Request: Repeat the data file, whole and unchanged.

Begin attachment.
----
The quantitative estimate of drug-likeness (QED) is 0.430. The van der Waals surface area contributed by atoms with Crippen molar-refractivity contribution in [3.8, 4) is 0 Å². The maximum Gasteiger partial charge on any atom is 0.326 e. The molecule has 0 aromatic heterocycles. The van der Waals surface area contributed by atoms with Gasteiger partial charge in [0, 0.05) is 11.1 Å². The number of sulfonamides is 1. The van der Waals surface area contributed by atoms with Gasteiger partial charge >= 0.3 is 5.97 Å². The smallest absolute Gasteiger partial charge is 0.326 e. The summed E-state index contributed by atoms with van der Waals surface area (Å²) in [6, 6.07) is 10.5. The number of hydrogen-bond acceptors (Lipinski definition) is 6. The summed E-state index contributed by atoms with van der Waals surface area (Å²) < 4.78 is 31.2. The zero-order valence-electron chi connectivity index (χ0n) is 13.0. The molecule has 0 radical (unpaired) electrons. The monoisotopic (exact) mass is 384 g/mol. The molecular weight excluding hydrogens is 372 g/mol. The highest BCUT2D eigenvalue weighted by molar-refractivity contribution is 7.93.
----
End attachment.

The quantitative estimate of drug-likeness (QED) is 0.430. The van der Waals surface area contributed by atoms with Crippen molar-refractivity contribution in [3.8, 4) is 0 Å². The maximum Gasteiger partial charge on any atom is 0.326 e. The molecule has 0 aromatic heterocycles. The van der Waals surface area contributed by atoms with Gasteiger partial charge in [0, 0.05) is 11.1 Å². The number of sulfonamides is 1. The van der Waals surface area contributed by atoms with Gasteiger partial charge >= 0.3 is 5.97 Å². The smallest absolute Gasteiger partial charge is 0.326 e. The summed E-state index contributed by atoms with van der Waals surface area (Å²) in [6, 6.07) is 10.5. The number of hydrogen-bond acceptors (Lipinski definition) is 6. The summed E-state index contributed by atoms with van der Waals surface area (Å²) < 4.78 is 31.2. The zero-order valence-electron chi connectivity index (χ0n) is 13.0. The molecule has 0 radical (unpaired) electrons. The monoisotopic (exact) mass is 384 g/mol. The molecular weight excluding hydrogens is 372 g/mol. The highest BCUT2D eigenvalue weighted by molar-refractivity contribution is 7.93.